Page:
Finishing Draft 1, Meeting V.E. Schwab, Book Recs — In Which I Ramble

It’s been three weeks but for once I have a good excuse for my failure of updating: writing and reading.

As in the BEST of excuses.

In the past three weeks or so, I’ve been hammering away at my manuscript. I am paaaaainfully close to finishing this first draft. I’m excited and horrified because I feel like it’s a disastrous mess. Because of my hand injuries, I got terribly off track with this book. I had an incredibly clear vision for it, and the writing of it was actually going as smoothly as I’ve ever experienced until I had to take a break from writing because of hand pain.

When I jumped back into it, suddenly I had completely lost my characters’ voices. I’m 99.9% sure the entire last third of the novel is going to get scrapped because it’s terrible. Honestly, I’m crossing my fingers that when I go back for the first major revision (likely beginning next week) I’ll realize it’s not quite as terrible as I suspect… but for now, I’m just drafting, drafting, drafting. You can’t fix a blank page, right?

I’ve also been reading. Recent faves include:

FROI OF THE EXILES by Melina Marchetta. I read FINNIKIN OF THE ROCK earlier this year, and have just ordered QUINTANA OF CHARYN because OMG QUINTANA, and if you’ve read it, you know what I mean, and if you haven’t, then you SHOULD.

LOVE WARRIOR by Glennon Doyle Melton. If you are a human being, you need this book. It’s sort of about marriage but mostly about love and pain and this whole human experience. I will say it’s particularly relevant to women, but my husband read it too and he really got a lot out of it. I struggled to read it slowly because it was so beautiful, and failed at reading it slowly because this book just GOT ME.

HARRY POTTER AND THE CURSED CHILD, by J. K. Rowling, John Tiffany, and Jack Thorne. Yikes, has this script been controversial or what? All I will say is, if you don’t read very many scripts (or haven’t read a play since your high school compulsory read-a-long of ROMEO AND JULIET) keep in mind that it’s intended for the stage–and as such will seem choppy and fragmented in written form. Personally, I really enjoyed going back into the world of Harry Potter… and I loved Scorpius.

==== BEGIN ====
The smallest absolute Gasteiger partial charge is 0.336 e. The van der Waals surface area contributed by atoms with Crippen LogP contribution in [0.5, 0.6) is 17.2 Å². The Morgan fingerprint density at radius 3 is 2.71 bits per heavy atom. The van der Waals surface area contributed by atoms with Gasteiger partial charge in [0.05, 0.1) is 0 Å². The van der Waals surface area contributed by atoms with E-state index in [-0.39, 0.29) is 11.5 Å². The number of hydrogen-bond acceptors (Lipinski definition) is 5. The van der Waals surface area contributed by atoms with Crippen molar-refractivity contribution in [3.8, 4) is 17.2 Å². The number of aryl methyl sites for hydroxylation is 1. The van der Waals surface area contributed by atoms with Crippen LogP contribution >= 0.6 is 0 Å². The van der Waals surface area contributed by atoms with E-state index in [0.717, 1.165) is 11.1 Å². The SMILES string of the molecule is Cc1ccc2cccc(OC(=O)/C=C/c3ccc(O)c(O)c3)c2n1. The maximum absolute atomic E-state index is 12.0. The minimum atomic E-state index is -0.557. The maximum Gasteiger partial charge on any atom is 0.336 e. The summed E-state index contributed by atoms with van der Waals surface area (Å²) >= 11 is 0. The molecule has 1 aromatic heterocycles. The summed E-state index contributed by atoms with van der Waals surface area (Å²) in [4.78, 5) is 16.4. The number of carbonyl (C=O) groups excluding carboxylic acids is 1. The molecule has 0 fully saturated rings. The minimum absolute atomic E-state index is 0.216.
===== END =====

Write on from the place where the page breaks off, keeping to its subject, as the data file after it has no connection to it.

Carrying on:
In other bookish news… last weekend was the Decatur Book Festival, which is an annual massive meet-up of authors, booksellers, etc. It’s amazing. I had to work most of the weekend, so I only got to go to one event… but I picked the right one (obviously) because I got to meet Victoria (AKA V.E.) Schwab.


Also she hugged me, so no big deal or anything. If you haven’t read A DARKER SHADE OF MAGIC yet, DO IT. It’s fantastic. It was one of the books that I read and it made me say, YES. THIS. THIS IS WHY I WANT TO BE A WRITER.

Victoria was so sweet and friendly, and her “Dark Fantasies” panel with Lila Bowen (WAKE OF VULTURES) and Sarah Beth Durst (THE QUEEN OF BLOOD) was very interesting. They talked about their writing processes, what they’re working on now, and diversity in literature…

This post is really long already, and quite frankly everything I have to say about diversity has been said more eloquently by other people, but here are my two cents. They’re short and sweet and you should take them to the bank.

Fellow white people: Diversity matters, period. Don’t let anyone tell you it doesn’t. Be allies. Be honest. Recognize that the very same mechanisms in society that serve to privilege you also serve to blind you to that privilege while they disadvantage others. These are bad mechanisms established by our ancestors and they suck and they make our world worse. Rip the blinders off and confront these issues with honesty. Try harder. Write diversely. Support diverse authors. Create as much support and signal boosting as you can of these authors and their stories. Buy their books. Review their books. Don’t make excuses for yourselves or others. You can and should write diversely. You can and should read diversely. Above all, listen to understand. Listen to other humans when they speak of their experiences and truly seek to hear them and understand them.

OK, it wasn’t so short. But the world of books that we love so much can be better, and we all have a role to play in making it better–whether it’s how we write our stories or how we engage with others or how we spend our dollars.

And to that end, let’s stretch the post out a biiiiit farther…. with some diverse book recs! I really encourage you to check out the We Need Diverse Books website — especially their resources on where to find diverse books, which links to a bunch of sites chock full of recommendations.

Here are some of the ones I’m excited about:

LABYRINTH LOST, Zoraida Córdova.


SUNBOLT, Intisar Khanani.


There are TONS more — this is just a sample of the ones I’ve been excited about.

Happy reading!